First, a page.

I’m a little behind on my MOOC, but I can write about what it’s been like so far.
First of all, I didn’t think I’d like the video lectures, but they’re actually kind of helpful. I’m a face-to-face guy, or at least I thought I was. As a student, I’m finding that I actually love the videos because I can pause and go back as often as I want. It makes me think about being in front of the classroom, when I impart glorious wisdom onto students. How much do they miss? I miss an awful lot in a video, so I pause it, go back, and do that two or three more times. In class, the students do ask me to repeat myself or to explain further, but I wonder how often they must wish they could do it just one more time.
The downside to video lectures is just that—they are lectures on a video. The professor, Denise Comer, from Duke University, does a nice job of asking questions and trying to get us to think about our own lives and experiences. She is sure to include graphics and images so we’re not just watching her talk. I’m pleased with the way she uses her own personal experiences as a writer and an “expert” to help us relate to her and to the material she talks about. But it’s straight lecture ... on a prerecorded video. I can’t raise my hand and ask for elaboration. I can’t build on a classmate’s question and engage in an impromptu discussion ... at least not during the video. I have to sit and listen, maybe take some notes, and try what she asks me to try.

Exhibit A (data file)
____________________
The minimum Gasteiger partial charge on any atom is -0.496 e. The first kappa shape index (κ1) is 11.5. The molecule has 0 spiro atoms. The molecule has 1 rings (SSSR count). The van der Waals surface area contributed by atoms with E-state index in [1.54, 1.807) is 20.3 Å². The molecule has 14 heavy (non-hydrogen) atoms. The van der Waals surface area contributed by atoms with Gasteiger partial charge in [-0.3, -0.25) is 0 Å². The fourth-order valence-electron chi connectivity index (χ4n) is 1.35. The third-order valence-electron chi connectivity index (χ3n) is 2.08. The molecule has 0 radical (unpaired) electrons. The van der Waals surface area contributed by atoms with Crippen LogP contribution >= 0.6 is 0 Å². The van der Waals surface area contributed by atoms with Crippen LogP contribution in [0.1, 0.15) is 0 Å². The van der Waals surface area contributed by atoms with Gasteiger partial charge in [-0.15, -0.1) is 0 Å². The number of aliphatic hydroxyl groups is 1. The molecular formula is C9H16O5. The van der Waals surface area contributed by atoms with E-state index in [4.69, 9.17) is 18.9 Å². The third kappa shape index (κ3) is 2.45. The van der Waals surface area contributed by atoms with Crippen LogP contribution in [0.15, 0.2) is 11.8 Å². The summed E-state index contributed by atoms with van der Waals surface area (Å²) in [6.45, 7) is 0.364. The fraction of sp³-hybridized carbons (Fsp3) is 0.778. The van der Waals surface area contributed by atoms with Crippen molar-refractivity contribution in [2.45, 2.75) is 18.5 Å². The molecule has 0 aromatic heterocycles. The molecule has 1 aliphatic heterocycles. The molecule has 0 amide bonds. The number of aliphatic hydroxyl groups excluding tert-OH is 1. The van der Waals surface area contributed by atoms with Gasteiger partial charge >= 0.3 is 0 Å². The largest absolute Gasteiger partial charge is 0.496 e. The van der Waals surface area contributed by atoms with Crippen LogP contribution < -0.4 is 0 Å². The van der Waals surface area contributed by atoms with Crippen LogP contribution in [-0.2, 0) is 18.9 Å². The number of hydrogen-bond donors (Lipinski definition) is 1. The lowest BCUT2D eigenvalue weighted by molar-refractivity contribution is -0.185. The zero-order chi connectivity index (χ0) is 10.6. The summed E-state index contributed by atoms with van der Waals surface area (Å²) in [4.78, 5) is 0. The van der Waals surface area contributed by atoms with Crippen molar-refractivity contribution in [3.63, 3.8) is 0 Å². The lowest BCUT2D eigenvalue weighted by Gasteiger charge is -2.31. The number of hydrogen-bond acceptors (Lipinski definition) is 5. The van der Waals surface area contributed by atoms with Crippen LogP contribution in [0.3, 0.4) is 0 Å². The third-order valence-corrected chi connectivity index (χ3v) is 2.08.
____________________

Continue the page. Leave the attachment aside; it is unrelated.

This video experience sounds lonely, and I’m beginning to see the paradox of the MOOC, which is that I’m alone with thousands of other people. I watch the videos alone, but Coursera has an efficient and effective discussion forum for all of us. We’ve had to participate by posting a low-stakes piece of writing and responding to the writing of others. And while I know these other people are out there in the world, this discussion-board experience doesn’t offer the same kind of collaborative learning that a classroom offers. I still feel like I’m by myself. A physical group seems more authentic than the virtual variety. The question is—and I don’t know the answer yet—which kind of group is more effective for learning? As for now, I have more videos to watch, more essays to read, and more writing to complete. I need to catch up.